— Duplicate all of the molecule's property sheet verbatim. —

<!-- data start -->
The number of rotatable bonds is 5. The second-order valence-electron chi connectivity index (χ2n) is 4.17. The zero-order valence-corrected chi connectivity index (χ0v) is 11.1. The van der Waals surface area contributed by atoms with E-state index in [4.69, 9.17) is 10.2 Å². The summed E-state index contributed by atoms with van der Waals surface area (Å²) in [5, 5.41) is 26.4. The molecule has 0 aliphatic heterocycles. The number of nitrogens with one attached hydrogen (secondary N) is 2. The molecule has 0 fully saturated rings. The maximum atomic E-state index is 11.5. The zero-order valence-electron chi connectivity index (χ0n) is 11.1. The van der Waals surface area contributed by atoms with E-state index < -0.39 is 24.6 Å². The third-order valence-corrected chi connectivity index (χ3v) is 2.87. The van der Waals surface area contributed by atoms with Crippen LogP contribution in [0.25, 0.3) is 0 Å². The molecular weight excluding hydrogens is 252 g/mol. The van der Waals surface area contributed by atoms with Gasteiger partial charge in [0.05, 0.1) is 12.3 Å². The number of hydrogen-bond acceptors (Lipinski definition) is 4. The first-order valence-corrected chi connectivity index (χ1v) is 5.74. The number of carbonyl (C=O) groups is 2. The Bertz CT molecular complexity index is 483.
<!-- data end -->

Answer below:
The number of rotatable bonds is 5. The second-order valence-electron chi connectivity index (χ2n) is 4.17. The zero-order valence-corrected chi connectivity index (χ0v) is 11.1. The van der Waals surface area contributed by atoms with E-state index in [4.69, 9.17) is 10.2 Å². The summed E-state index contributed by atoms with van der Waals surface area (Å²) in [5, 5.41) is 26.4. The molecule has 0 aliphatic heterocycles. The number of nitrogens with one attached hydrogen (secondary N) is 2. The molecule has 0 fully saturated rings. The maximum atomic E-state index is 11.5. The zero-order valence-electron chi connectivity index (χ0n) is 11.1. The van der Waals surface area contributed by atoms with E-state index < -0.39 is 24.6 Å². The third-order valence-corrected chi connectivity index (χ3v) is 2.87. The van der Waals surface area contributed by atoms with Crippen LogP contribution in [0.25, 0.3) is 0 Å². The molecular weight excluding hydrogens is 252 g/mol. The van der Waals surface area contributed by atoms with Gasteiger partial charge in [0.05, 0.1) is 12.3 Å². The number of hydrogen-bond acceptors (Lipinski definition) is 4. The first-order valence-corrected chi connectivity index (χ1v) is 5.74. The number of carbonyl (C=O) groups is 2. The Bertz CT molecular complexity index is 483.